Simple Sam Learns What Climate Change Is & Gets Some Homework

Posted on August 18, 2010


Today in our second lesson in climate school we’ll start by discussing what is and what isn’t climate change.  Yes, Sam?

“Shouldn’t you first tell us the difference between weather and climate?”

You don’t know?

“You always go on about the difference between weather and climate,” says Sam.  “Weather is…, yadda yadda yadda.  Climate is…, yadda yadda yadda.”

Well, I thought my comments had more snap and verve than that, Sam.  But I take your point. …

Weather is not climate, as Sam wishes us to know.  Weather is day to day.  Particular. — It rained.  The airport registered a temperature of 24.  There was a wind from the west gusting to 10 knots.  Bring sunscreen to the beach on Saturday.

Climate, in contrast, is all about averages and patterns in weather.  What the usual range of temperature in summer is.  What the average temperature in winter is.  How hot does it get?  How cold does it get?  How often does it rain, and when?  The average, the extremes, the patterns of things, that’s what climate is about–if we want to generalize and simple-mind it.

“Is that a comment?” asked Simple Sam.

Didn’t intend it.  Sorry, Sam. — So when we talk about climate change, were talking about shifting these averages.  It’s hotter.  It’s colder.  It’s wetter.  It’s earlier.


Climate is complex, Sam.  A stable shift of a weather pattern could leave a particular place slightly cooler than it usually is, even though most other places are warming up.

“Sounds like you climate guys are covering all your bases.”

One of the important concepts to understand about climate, Sam, is that we’re talking about general patterns here.  It takes a whole lot of temperature and tree-ring readings to establish a general pattern in a whole planet.  It takes planetwide data and thousands of datasets.  And, just so we know what we’re looking at is for real, and not, for instance, just a particularly wide swing of the climate pendulum, we have to see whether what we’re looking at actually lasts.  Climate change doesn’t usually qualify as climate change unless it persists for decades or longer.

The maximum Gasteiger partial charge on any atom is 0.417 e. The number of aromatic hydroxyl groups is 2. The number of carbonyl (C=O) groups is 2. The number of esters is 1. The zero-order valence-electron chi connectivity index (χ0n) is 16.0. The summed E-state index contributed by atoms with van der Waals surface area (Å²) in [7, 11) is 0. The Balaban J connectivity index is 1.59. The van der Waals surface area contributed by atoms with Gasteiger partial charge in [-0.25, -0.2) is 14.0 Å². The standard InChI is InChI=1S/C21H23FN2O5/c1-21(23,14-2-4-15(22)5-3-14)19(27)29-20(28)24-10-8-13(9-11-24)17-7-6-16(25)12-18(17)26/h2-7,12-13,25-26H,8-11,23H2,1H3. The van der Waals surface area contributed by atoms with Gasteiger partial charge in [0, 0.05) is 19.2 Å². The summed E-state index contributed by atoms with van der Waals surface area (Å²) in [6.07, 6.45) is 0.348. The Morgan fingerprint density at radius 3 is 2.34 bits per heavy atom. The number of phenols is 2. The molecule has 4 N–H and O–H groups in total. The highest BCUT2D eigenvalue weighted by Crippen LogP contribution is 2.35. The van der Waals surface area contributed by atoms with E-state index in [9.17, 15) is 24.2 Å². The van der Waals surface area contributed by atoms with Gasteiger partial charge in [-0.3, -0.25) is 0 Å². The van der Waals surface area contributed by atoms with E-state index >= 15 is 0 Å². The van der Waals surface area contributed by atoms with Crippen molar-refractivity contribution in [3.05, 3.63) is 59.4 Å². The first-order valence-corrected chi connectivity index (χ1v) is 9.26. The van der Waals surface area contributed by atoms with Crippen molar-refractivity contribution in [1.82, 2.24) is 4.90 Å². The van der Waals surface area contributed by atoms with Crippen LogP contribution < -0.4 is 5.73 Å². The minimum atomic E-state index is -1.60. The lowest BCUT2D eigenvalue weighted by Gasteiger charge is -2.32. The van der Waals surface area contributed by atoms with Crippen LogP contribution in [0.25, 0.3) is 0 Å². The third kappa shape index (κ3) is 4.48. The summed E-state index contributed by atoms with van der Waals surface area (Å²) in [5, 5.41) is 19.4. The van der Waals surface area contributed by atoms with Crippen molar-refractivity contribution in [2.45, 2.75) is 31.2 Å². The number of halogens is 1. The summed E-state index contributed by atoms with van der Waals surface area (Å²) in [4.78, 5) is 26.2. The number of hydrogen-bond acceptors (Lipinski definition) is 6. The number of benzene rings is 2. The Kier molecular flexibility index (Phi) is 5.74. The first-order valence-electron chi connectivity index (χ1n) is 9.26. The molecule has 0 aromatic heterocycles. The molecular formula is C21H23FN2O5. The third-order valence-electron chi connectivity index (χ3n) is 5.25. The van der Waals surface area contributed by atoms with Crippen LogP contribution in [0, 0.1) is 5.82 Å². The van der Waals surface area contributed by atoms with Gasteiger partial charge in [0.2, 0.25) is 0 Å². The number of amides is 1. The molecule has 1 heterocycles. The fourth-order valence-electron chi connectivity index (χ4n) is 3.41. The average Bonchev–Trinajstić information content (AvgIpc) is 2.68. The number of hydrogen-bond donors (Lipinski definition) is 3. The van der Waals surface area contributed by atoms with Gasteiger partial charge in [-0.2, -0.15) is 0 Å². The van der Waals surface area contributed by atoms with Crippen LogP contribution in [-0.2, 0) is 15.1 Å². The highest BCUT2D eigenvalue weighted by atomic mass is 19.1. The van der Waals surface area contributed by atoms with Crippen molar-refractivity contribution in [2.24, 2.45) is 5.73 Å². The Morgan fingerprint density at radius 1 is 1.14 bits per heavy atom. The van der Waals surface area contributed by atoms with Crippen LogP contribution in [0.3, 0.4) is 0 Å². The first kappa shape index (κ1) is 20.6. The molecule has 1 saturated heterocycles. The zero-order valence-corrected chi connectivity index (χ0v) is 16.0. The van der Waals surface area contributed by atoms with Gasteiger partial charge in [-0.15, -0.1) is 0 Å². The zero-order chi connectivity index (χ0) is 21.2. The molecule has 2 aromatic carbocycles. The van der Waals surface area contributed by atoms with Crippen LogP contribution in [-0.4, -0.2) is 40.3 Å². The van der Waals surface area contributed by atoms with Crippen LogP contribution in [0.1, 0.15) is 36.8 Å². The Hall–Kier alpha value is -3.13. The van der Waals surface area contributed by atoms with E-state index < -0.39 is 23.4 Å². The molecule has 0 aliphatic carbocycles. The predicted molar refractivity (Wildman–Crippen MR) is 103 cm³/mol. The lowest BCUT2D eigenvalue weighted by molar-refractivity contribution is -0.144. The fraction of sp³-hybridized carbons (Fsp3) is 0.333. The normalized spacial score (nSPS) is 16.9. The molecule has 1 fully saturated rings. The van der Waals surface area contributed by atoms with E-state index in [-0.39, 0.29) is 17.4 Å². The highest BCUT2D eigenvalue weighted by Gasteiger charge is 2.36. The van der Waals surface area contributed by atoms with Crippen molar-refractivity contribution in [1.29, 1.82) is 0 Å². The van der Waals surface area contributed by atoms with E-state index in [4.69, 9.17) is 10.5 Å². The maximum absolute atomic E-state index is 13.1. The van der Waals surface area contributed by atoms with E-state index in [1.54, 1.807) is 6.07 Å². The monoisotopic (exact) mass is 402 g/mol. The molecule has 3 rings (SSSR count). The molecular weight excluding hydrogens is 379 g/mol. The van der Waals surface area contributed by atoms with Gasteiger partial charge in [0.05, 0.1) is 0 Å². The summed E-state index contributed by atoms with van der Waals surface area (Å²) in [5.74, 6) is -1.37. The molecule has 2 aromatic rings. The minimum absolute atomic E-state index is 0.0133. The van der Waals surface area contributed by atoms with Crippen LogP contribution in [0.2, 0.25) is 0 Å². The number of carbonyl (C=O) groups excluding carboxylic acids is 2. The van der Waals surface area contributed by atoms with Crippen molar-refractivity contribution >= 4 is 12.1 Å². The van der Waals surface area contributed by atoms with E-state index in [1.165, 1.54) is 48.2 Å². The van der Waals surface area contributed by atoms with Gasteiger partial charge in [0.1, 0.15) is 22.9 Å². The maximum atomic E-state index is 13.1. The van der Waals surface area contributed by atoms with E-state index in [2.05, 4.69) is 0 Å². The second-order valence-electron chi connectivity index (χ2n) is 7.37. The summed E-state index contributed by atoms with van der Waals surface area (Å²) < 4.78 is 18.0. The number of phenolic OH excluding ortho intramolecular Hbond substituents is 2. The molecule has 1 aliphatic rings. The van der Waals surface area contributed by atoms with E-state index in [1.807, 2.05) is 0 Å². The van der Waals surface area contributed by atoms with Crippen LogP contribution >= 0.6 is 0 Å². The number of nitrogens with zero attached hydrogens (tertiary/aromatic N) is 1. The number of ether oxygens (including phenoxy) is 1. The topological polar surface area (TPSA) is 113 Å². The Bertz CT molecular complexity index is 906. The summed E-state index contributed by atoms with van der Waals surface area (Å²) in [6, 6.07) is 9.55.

“But doesn’t weather just change anyway?” says Sam.

Of course it does, but when we’re talking about climate change, we’re not just talking about changes in the weather from day to day, from summer to winter, or even from year to year.  For one thing, climate is usually estimated over 30 year periods or more, just so all the fluctuations in weather caused by El Niño and La Niña, solar cycles, and other similar influences, can be accounted for and filtered out of our calculations.

You see, just because climate change has moved in doesn’t mean all the other things that influence climate have moved out.

Now when something happens like the climate of the entire earth shifts, when the average surface temperature of the planet rises, and this goes on for a long time everywhere, then climatologists say, okay, this is real, and start to look around for suspects.

What’s causing the warming?  Variations in the sun’s output?  Is the sun warmer?  (No?  Cooler you say?)  Are there recent changes in the earth’s orbit somebody forgot to tell us about?  Variations in cloudiness?  Variations in the earth’s ice cover?  Changes in greenhouse gas concentration?

“Did you just think of that last one now?” asks Sam.

Sam, I believe you are picking up a gift for sarcasm.  Did you get it from me, perhaps?  I know I’m not really your hero or …

“Could you please just continue.”

Okay, Sam.  Well, you know if you want to detect climate change on a global scale, you will need simultaneous observation on a global scale.  That wasn’t possible to do–not directly–before the second half of the nineteen century.  Indirectly, we have found ways of determining climate changes before that time by using indicators like ocean sediments, tree rings, coral reefs and ice cores, all of which are sensitive to climate in predictable ways.

“Even if there are changes, what proof do you have that it’s not just natural variation?” asks Sam.